There have been trials and tribulations. Anderson admits not all social media campaigns work. He tells of one where they were counting down to a Yamaha event, and they were sending something about it every day. “Doing the analytic, we could see by the third day people were unsubscribing from us!” he laughs. “It was a small percentage doing that, but I pulled it right away. Now this was in the early days, and we learned to watch the analytics closely and see where the needle is moving… we also learned it’s important to have a post-mortem on these campaigns.”
They use Facebook successfully, engaging their customers. In April Yamaha posted this: “We’ve been getting into the new Facebook Timeline and found it’s a great way to share a little company history with you. What products or company history would you like to see us add to the timeline?” They got a big response from it with people requesting information about their products.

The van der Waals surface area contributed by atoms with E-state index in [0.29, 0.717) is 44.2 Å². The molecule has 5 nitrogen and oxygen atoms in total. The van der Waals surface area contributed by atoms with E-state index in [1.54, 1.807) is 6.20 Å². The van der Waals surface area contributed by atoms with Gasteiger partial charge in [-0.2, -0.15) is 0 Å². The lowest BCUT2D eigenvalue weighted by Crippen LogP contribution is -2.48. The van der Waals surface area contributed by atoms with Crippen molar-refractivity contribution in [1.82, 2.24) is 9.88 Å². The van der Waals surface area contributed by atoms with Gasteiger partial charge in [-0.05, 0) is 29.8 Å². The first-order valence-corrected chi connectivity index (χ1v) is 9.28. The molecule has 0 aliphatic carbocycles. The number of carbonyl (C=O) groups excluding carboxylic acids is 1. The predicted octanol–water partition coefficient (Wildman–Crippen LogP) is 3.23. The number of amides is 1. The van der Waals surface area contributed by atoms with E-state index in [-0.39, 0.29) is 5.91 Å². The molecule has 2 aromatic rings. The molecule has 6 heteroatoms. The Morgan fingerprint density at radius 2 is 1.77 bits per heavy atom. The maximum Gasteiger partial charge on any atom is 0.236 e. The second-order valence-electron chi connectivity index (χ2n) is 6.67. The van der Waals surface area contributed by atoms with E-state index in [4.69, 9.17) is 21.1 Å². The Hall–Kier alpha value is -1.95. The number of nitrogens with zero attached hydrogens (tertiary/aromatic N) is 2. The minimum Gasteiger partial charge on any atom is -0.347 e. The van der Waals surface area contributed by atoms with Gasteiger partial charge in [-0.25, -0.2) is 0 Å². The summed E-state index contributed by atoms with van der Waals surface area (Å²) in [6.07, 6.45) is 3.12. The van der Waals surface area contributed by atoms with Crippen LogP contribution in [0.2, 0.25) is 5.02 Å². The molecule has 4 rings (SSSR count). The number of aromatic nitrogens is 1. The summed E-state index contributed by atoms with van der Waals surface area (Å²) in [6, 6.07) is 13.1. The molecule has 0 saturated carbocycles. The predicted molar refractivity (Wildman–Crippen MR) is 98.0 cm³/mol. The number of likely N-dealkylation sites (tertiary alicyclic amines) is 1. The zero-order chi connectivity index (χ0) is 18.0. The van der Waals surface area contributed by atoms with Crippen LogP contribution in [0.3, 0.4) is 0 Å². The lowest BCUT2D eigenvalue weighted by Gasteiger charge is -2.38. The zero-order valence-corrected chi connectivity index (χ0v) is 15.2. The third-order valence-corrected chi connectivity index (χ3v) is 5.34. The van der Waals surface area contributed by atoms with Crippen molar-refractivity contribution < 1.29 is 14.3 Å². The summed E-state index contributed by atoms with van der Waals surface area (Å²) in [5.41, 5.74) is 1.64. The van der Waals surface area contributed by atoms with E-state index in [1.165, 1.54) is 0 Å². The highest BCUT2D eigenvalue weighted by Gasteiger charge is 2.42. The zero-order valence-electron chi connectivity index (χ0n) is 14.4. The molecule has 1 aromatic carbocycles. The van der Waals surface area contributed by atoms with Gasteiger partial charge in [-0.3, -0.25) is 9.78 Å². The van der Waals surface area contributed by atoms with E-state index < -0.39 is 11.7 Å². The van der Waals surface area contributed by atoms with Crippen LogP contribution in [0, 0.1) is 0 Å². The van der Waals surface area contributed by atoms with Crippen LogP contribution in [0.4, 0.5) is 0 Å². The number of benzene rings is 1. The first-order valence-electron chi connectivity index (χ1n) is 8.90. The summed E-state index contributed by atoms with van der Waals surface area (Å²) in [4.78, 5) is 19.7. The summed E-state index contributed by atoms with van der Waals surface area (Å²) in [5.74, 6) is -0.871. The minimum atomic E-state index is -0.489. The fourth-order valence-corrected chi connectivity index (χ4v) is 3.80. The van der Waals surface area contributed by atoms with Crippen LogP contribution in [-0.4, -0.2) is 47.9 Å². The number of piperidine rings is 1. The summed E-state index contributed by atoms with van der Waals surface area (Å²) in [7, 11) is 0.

Frank West says despite preconceived notations of the Lowrey demographic, older baby boomers and beyond are active online. “We have plenty of older customers visiting our website,” he says. “Just from personal experience, I know a number of seniors who use Facebook to stay in touch with their grandkids. When you’re out and about, just look at the number of older adults with smart phones. And we had a group visiting our office here yesterday and at least a half a dozen were taking notes on their iPads.”